France: Employee is fired because he did not want to take part in binges – court collects dismissal

In 2015, the company Cubik Partners, a consulting agency from Paris, fired an employee - officially because of "incompetence".

France: Employee is fired because he did not want to take part in binges – court collects dismissal

In 2015, the company Cubik Partners, a consulting agency from Paris, fired an employee - officially because of "incompetence". But there was something else behind it: the man did not want to take part in the social activities within the company. As the "Telegraph" reports, the company regularly held extravagant celebrations where participation was mandatory.

The clerk, known publicly only as Mr. T, refused to cooperate and was fired. The case ended up in court. Now the Court of Cassation, the highest court in France, has ruled that the dismissal was unlawful. The court thus reversed a judgment from last year.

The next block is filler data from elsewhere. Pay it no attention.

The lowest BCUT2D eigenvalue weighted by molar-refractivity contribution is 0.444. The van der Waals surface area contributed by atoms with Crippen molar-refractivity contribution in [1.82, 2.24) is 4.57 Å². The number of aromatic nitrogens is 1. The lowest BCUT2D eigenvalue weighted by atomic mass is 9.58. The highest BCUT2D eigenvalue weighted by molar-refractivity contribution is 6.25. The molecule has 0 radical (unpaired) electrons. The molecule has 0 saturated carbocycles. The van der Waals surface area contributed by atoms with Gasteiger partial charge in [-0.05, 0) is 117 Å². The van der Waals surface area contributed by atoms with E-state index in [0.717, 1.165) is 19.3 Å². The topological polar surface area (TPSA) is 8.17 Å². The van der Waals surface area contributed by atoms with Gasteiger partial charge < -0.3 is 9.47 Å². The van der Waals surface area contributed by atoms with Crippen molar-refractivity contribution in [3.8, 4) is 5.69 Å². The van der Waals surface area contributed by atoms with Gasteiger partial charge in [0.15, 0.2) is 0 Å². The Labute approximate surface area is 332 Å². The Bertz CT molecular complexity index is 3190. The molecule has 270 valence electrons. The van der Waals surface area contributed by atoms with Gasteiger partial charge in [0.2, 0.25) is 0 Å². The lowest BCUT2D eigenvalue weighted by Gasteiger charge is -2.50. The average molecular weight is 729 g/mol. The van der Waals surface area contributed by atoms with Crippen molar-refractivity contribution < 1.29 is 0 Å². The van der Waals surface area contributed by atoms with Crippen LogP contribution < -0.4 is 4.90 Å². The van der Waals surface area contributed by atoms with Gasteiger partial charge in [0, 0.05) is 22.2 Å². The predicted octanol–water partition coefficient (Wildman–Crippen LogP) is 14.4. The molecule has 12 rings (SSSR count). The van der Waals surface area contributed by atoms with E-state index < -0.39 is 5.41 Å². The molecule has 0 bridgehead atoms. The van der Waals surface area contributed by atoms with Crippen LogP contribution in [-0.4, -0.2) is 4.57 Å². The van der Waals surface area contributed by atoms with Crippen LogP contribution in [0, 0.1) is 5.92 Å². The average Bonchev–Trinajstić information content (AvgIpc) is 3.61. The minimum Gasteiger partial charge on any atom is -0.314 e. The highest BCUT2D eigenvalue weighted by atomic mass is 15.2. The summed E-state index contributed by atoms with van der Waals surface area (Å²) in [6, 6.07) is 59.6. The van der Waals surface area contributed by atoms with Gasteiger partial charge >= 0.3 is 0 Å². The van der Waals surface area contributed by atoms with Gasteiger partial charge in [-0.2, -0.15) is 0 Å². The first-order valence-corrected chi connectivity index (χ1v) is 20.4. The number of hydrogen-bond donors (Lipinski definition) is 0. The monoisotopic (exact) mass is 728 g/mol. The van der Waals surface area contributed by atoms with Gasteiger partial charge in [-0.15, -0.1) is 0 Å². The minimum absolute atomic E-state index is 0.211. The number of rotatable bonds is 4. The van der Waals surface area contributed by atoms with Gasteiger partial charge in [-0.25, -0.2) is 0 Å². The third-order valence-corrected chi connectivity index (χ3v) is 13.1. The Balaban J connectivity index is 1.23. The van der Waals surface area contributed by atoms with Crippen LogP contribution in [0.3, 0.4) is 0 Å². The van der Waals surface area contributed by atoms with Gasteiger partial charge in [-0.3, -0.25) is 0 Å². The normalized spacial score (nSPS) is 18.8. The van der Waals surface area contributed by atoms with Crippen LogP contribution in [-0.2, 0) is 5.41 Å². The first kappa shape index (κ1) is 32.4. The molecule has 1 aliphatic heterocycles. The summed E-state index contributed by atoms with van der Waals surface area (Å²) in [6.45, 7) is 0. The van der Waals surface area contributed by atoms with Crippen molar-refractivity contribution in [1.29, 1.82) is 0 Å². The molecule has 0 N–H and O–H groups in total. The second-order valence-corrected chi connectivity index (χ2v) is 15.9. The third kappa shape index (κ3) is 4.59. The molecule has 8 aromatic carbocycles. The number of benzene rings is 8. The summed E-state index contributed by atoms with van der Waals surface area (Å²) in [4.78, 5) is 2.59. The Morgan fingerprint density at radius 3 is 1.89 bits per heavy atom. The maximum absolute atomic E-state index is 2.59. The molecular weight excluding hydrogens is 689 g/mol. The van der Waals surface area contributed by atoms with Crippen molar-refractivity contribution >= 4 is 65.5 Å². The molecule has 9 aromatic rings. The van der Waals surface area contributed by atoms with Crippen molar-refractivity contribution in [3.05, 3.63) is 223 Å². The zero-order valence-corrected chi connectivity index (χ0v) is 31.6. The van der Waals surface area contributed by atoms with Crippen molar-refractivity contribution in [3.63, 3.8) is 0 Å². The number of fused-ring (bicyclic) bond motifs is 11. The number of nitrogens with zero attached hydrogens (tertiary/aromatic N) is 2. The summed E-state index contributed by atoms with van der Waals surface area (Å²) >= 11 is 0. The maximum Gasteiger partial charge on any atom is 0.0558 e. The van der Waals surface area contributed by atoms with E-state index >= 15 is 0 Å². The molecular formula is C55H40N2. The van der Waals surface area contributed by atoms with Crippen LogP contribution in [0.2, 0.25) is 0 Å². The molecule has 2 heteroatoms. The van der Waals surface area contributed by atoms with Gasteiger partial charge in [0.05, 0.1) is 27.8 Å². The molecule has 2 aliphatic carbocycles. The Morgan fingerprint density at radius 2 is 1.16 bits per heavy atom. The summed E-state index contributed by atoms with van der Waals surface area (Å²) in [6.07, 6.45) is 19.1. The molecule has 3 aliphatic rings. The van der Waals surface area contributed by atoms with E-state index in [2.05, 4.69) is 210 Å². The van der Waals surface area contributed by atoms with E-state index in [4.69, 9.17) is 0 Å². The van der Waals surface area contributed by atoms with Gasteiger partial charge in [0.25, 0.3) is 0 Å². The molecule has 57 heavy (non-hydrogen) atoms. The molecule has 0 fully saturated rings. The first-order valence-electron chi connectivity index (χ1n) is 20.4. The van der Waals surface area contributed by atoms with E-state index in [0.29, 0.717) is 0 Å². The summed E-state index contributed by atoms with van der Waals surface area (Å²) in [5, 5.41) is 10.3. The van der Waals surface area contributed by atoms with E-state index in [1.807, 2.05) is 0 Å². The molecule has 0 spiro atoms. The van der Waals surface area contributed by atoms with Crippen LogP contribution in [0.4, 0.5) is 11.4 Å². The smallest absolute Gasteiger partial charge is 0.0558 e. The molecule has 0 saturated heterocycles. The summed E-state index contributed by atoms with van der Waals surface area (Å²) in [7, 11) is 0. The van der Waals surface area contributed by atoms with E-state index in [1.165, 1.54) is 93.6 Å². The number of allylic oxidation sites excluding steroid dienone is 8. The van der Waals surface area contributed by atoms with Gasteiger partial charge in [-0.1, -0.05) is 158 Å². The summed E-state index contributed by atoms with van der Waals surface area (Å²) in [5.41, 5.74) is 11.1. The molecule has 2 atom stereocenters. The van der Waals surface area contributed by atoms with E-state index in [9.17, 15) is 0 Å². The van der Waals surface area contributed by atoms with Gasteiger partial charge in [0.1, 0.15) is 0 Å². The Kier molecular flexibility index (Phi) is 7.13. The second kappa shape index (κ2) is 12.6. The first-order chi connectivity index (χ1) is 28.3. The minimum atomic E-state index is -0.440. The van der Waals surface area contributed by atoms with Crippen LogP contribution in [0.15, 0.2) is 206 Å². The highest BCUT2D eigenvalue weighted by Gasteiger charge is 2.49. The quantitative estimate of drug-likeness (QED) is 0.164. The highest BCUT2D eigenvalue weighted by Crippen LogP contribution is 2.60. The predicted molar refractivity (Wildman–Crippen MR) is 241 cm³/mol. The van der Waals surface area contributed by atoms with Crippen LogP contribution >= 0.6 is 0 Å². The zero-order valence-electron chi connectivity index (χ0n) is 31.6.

The customs in the company are reminiscent of films like "Wolf of Wall Street": The parties regularly ended "in excessive alcohol consumption", the court found. Sexual acts were also simulated during the drunken sessions, colleagues had to share a bed during seminars lasting several days, and bullying was also carried out with hurtful nicknames, for example. "Degrading and intrusive acts" were the order of the day, said the fired employee, who had worked at the agency for four years.

Nonetheless, the company insisted that all employees attend the events - ostensibly for team building. The court saw it differently. Refusing to participate is a "fundamental right of freedom" of the plaintiff, which is covered by labor law as well as by human rights in general. The termination was therefore not lawful.

For obvious reasons, however, the man did not have much motivation to return to his old job. For the time being, the court ordered compensation of 3000 euros. The fired employee had more than 400,000 euros in damages – a claim that the court will decide later, according to the New York Post.

Sources: Washington Post / New York Post / Court of Cassation

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